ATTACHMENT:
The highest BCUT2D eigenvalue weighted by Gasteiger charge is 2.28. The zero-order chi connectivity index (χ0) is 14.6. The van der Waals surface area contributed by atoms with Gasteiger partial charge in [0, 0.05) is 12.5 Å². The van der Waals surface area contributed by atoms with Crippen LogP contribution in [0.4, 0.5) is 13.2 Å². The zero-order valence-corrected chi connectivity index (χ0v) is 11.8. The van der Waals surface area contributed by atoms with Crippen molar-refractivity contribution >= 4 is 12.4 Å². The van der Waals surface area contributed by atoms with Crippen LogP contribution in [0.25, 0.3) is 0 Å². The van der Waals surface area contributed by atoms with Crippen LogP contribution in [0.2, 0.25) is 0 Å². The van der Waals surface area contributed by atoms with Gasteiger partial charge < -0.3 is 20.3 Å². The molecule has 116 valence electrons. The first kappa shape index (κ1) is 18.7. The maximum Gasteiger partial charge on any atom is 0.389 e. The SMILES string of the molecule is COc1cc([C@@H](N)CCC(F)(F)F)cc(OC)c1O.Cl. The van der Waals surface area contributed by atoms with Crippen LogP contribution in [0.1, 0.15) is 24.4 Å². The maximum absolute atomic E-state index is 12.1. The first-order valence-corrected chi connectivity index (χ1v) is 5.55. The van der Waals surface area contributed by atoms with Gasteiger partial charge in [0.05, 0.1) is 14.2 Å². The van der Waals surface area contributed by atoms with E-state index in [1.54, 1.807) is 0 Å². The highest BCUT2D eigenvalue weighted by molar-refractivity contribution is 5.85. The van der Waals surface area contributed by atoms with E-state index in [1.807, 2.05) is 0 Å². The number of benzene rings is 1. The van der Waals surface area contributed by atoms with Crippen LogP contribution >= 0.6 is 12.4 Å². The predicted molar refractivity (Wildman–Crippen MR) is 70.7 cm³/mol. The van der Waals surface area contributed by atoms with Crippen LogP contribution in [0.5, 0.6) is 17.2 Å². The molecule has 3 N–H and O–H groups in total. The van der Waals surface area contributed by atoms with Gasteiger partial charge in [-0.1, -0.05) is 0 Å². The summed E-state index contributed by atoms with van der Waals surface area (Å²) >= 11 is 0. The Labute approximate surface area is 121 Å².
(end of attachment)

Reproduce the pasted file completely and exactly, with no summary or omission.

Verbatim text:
The highest BCUT2D eigenvalue weighted by Gasteiger charge is 2.28. The zero-order chi connectivity index (χ0) is 14.6. The van der Waals surface area contributed by atoms with Gasteiger partial charge in [0, 0.05) is 12.5 Å². The van der Waals surface area contributed by atoms with Crippen LogP contribution in [0.4, 0.5) is 13.2 Å². The zero-order valence-corrected chi connectivity index (χ0v) is 11.8. The van der Waals surface area contributed by atoms with Crippen molar-refractivity contribution >= 4 is 12.4 Å². The van der Waals surface area contributed by atoms with Crippen LogP contribution in [0.25, 0.3) is 0 Å². The van der Waals surface area contributed by atoms with Crippen LogP contribution in [0.2, 0.25) is 0 Å². The van der Waals surface area contributed by atoms with Gasteiger partial charge < -0.3 is 20.3 Å². The molecule has 116 valence electrons. The first kappa shape index (κ1) is 18.7. The maximum Gasteiger partial charge on any atom is 0.389 e. The SMILES string of the molecule is COc1cc([C@@H](N)CCC(F)(F)F)cc(OC)c1O.Cl. The van der Waals surface area contributed by atoms with Crippen LogP contribution in [0.1, 0.15) is 24.4 Å². The maximum absolute atomic E-state index is 12.1. The first-order valence-corrected chi connectivity index (χ1v) is 5.55. The van der Waals surface area contributed by atoms with Gasteiger partial charge in [0.05, 0.1) is 14.2 Å². The van der Waals surface area contributed by atoms with E-state index in [1.54, 1.807) is 0 Å². The highest BCUT2D eigenvalue weighted by molar-refractivity contribution is 5.85. The van der Waals surface area contributed by atoms with E-state index in [1.807, 2.05) is 0 Å². The number of benzene rings is 1. The van der Waals surface area contributed by atoms with Crippen LogP contribution >= 0.6 is 12.4 Å². The predicted molar refractivity (Wildman–Crippen MR) is 70.7 cm³/mol. The van der Waals surface area contributed by atoms with Crippen LogP contribution in [0.5, 0.6) is 17.2 Å². The molecule has 3 N–H and O–H groups in total. The van der Waals surface area contributed by atoms with Gasteiger partial charge in [-0.1, -0.05) is 0 Å². The summed E-state index contributed by atoms with van der Waals surface area (Å²) >= 11 is 0. The Labute approximate surface area is 121 Å².